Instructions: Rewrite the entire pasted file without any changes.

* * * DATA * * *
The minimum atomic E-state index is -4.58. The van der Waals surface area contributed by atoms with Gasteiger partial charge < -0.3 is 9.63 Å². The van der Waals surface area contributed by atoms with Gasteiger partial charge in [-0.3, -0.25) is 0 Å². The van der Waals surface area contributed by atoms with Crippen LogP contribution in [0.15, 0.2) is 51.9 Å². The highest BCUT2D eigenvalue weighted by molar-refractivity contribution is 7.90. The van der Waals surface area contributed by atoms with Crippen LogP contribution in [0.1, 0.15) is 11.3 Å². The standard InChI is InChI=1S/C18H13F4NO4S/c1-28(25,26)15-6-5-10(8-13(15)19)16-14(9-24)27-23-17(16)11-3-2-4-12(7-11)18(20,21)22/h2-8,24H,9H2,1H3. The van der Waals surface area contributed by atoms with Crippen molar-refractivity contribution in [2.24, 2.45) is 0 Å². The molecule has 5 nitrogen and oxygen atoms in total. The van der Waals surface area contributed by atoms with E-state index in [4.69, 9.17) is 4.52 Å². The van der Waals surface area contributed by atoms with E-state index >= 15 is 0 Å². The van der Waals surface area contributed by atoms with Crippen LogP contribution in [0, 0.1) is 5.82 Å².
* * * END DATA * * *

The minimum atomic E-state index is -4.58. The van der Waals surface area contributed by atoms with Gasteiger partial charge < -0.3 is 9.63 Å². The van der Waals surface area contributed by atoms with Gasteiger partial charge in [-0.3, -0.25) is 0 Å². The van der Waals surface area contributed by atoms with Crippen LogP contribution in [0.15, 0.2) is 51.9 Å². The highest BCUT2D eigenvalue weighted by molar-refractivity contribution is 7.90. The van der Waals surface area contributed by atoms with Crippen LogP contribution in [0.1, 0.15) is 11.3 Å². The standard InChI is InChI=1S/C18H13F4NO4S/c1-28(25,26)15-6-5-10(8-13(15)19)16-14(9-24)27-23-17(16)11-3-2-4-12(7-11)18(20,21)22/h2-8,24H,9H2,1H3. The van der Waals surface area contributed by atoms with Crippen molar-refractivity contribution in [2.24, 2.45) is 0 Å². The molecule has 5 nitrogen and oxygen atoms in total. The van der Waals surface area contributed by atoms with E-state index in [4.69, 9.17) is 4.52 Å². The van der Waals surface area contributed by atoms with E-state index >= 15 is 0 Å². The van der Waals surface area contributed by atoms with Crippen LogP contribution in [0, 0.1) is 5.82 Å².